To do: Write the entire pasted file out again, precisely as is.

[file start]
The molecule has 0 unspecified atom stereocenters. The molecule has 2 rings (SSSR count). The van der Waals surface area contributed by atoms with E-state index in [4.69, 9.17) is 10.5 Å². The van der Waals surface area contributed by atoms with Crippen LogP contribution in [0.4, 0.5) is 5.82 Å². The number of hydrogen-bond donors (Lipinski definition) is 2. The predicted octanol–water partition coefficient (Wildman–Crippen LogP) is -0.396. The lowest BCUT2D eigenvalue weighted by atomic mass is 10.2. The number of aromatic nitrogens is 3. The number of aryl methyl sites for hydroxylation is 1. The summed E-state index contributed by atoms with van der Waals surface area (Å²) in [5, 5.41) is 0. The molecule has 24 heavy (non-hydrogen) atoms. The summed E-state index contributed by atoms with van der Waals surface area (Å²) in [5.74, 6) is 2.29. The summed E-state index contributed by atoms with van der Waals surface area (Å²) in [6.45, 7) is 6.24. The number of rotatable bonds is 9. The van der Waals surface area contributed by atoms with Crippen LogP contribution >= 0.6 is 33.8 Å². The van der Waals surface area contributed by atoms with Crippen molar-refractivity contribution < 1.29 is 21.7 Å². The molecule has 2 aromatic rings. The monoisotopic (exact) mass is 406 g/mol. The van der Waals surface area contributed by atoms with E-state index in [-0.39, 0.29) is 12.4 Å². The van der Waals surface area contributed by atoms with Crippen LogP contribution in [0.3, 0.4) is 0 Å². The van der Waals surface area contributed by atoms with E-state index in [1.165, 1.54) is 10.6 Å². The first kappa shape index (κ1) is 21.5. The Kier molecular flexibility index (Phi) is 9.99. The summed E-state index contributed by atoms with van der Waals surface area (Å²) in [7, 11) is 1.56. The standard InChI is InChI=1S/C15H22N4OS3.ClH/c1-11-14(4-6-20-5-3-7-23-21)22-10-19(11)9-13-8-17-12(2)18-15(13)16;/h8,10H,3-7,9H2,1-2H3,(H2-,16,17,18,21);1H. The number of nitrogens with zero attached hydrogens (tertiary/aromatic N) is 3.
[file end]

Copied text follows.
The molecule has 0 unspecified atom stereocenters. The molecule has 2 rings (SSSR count). The van der Waals surface area contributed by atoms with E-state index in [4.69, 9.17) is 10.5 Å². The van der Waals surface area contributed by atoms with Crippen LogP contribution in [0.4, 0.5) is 5.82 Å². The number of hydrogen-bond donors (Lipinski definition) is 2. The predicted octanol–water partition coefficient (Wildman–Crippen LogP) is -0.396. The lowest BCUT2D eigenvalue weighted by atomic mass is 10.2. The number of aromatic nitrogens is 3. The number of aryl methyl sites for hydroxylation is 1. The summed E-state index contributed by atoms with van der Waals surface area (Å²) in [5, 5.41) is 0. The molecule has 24 heavy (non-hydrogen) atoms. The summed E-state index contributed by atoms with van der Waals surface area (Å²) in [5.74, 6) is 2.29. The summed E-state index contributed by atoms with van der Waals surface area (Å²) in [6.45, 7) is 6.24. The number of rotatable bonds is 9. The van der Waals surface area contributed by atoms with Crippen LogP contribution >= 0.6 is 33.8 Å². The van der Waals surface area contributed by atoms with Crippen molar-refractivity contribution < 1.29 is 21.7 Å². The molecule has 2 aromatic rings. The monoisotopic (exact) mass is 406 g/mol. The van der Waals surface area contributed by atoms with E-state index in [-0.39, 0.29) is 12.4 Å². The van der Waals surface area contributed by atoms with Crippen LogP contribution in [0.3, 0.4) is 0 Å². The van der Waals surface area contributed by atoms with E-state index in [1.165, 1.54) is 10.6 Å². The first kappa shape index (κ1) is 21.5. The Kier molecular flexibility index (Phi) is 9.99. The summed E-state index contributed by atoms with van der Waals surface area (Å²) in [7, 11) is 1.56. The standard InChI is InChI=1S/C15H22N4OS3.ClH/c1-11-14(4-6-20-5-3-7-23-21)22-10-19(11)9-13-8-17-12(2)18-15(13)16;/h8,10H,3-7,9H2,1-2H3,(H2-,16,17,18,21);1H. The number of nitrogens with zero attached hydrogens (tertiary/aromatic N) is 3.